The Sunday Times

July 2011

Notting Hill moves to Adriatic

Nat Rothschild, the Old Etonian scion of the banking dynasty, plans to bring the bohemian spirit of Notting Hill to the Adriatic.
Porto Montenegro, a purpose-built resort for super-yachts in which he is an investor, has eschewed big designer labels, such as Gucci and Prada, and instead welcomed fashion boutiques from Westbourne Grove and Ledbury Road in west London. The move is a conscious strategy to help the Balkan destination shake off comparisons with Monte Carlo and St. Tropez, its more established and brasher rivals on the Côte d’Azur.
Lord Mandelson, a former resident of Notting Hill and friend of Rothschild, would feel at home. The former Labour cabinet minister was in Porto Montenegro last weekend, helping Rothschild celebrate his 40th birthday in a £1m three-day extravaganza. Londoners formed one of the largest contingents at the party, with other guests including Tamara Mellon, the Jimmy Choo shoe boss, and Nat’s parents, Lord and Lady (Jacob) Rothschild.
The elder Rothschild is also an investor in the marina development near Tivat, Montenegro, along with Oleg Deripaska, the Russian aluminium tycoon, and Bernard Arnault, founder of the LVMH luxury conglomerate. However, none of Arnault’s brands, such as Louis Vuitton, Givenchy and Fendi, has a presence at the former communist-era naval base, which is being transformed at a cost of $500m.
Peter Munk—head of Barrick, the world’s largest gold-mining company and chief investor in the marina project—said independent boutiques were likely to attract a younger and more discerning clientele.
“We didn’t take any of Arnault’s big names: you can buy them in Bond Street,” said Munk in a telephone interview from his yacht, the Golden Eagle.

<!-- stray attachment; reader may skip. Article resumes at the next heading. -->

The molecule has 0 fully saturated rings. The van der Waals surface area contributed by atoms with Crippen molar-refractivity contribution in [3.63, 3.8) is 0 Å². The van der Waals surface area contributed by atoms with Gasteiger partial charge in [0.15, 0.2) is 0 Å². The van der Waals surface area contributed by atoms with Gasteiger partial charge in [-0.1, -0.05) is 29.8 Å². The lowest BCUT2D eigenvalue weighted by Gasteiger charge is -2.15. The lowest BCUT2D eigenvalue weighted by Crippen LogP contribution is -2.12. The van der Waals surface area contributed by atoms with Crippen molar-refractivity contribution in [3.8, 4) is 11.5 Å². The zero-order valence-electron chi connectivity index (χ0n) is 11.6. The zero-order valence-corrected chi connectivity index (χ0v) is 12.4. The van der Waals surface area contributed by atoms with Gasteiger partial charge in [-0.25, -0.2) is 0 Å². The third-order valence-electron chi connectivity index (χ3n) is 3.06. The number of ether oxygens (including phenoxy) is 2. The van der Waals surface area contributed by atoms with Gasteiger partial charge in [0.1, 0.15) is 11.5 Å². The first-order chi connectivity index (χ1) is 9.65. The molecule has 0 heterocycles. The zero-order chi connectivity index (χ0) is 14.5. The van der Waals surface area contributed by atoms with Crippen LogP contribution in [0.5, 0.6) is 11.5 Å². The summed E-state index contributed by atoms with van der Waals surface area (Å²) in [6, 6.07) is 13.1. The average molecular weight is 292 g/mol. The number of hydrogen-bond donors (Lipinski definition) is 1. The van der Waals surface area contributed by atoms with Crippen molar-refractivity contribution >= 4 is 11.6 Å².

“We want more individual boutique operators. [Notting Hill] is probably a good comparison. Monte Carlo and St. Tropez are a generation behind us. In Monte Carlo the average residents’ age is something like 72, but this is a young resort…and the shops are for young, good-looking, swinging people. It’s not for Peter Munk or Jacob Rothschild!”
More than 20 stores have taken up leases in Porto Montenegro, which has berths for 185 yachts and is sheltered by the bay of Kotor, a Unesco world heritage site.
At the start of this month they were joined by Heidi Klein, a swimwear specialist with outlets in Westbourne Grove and Sloane Square, and Wolf & Badger, which showcases new designers in a shop-cum-gallery in Ledbury Road, Notting Hill. They will open until the end of September in a three-month “pop-up” shop experiment and could become more permanent fixtures if demand remains high.
Another fashion retailer that has just opened alongside the marina is Irwin & Jordan, run by the daughter of Eddie Jordan, the former Formula One team boss.
“It was Nat Rothschild and Peter Munk’s vision to recreate Notting Hill in Montenegro,” said Penny Klein, co-founder of Heidi Klein. “They could have filled the place with high-end luxury brands but they wanted something different.” George Graham, a co-founder of Wolf & Badger, said: “They’re looking for more unique brands in much the same way that they’re offering a break from the traditional Mediterranean destinations. People who go to St. Tropez are the ‘Look at me’ crowd but if you’re going to Montenegro you want something a bit undiscovered.”
Another potential draw is Montenegro’s low tax rates, which the marina’s owners hope will encourage people to make it their permanent base.
Nat Rothschild, who is a billionaire through his financial investments and a new mining venture, used his birthday to showcase Porto Montenegro. Up to 400 guests, including Novak Djokovic, the Wimbledon champion, and Tony Hayward, the former BP chief, enjoyed a “disco soiree” and “hangover lunch”.
One of Rothschild’s university friends who was not invited, however, was George Osborne, the chancellor. The pair, who went to Oxford, fell out three years ago when Osborne was revealed as the source of a Sunday Times story that reported Mandelson had “dripped pure poison” about Gordon Brown, then prime minister.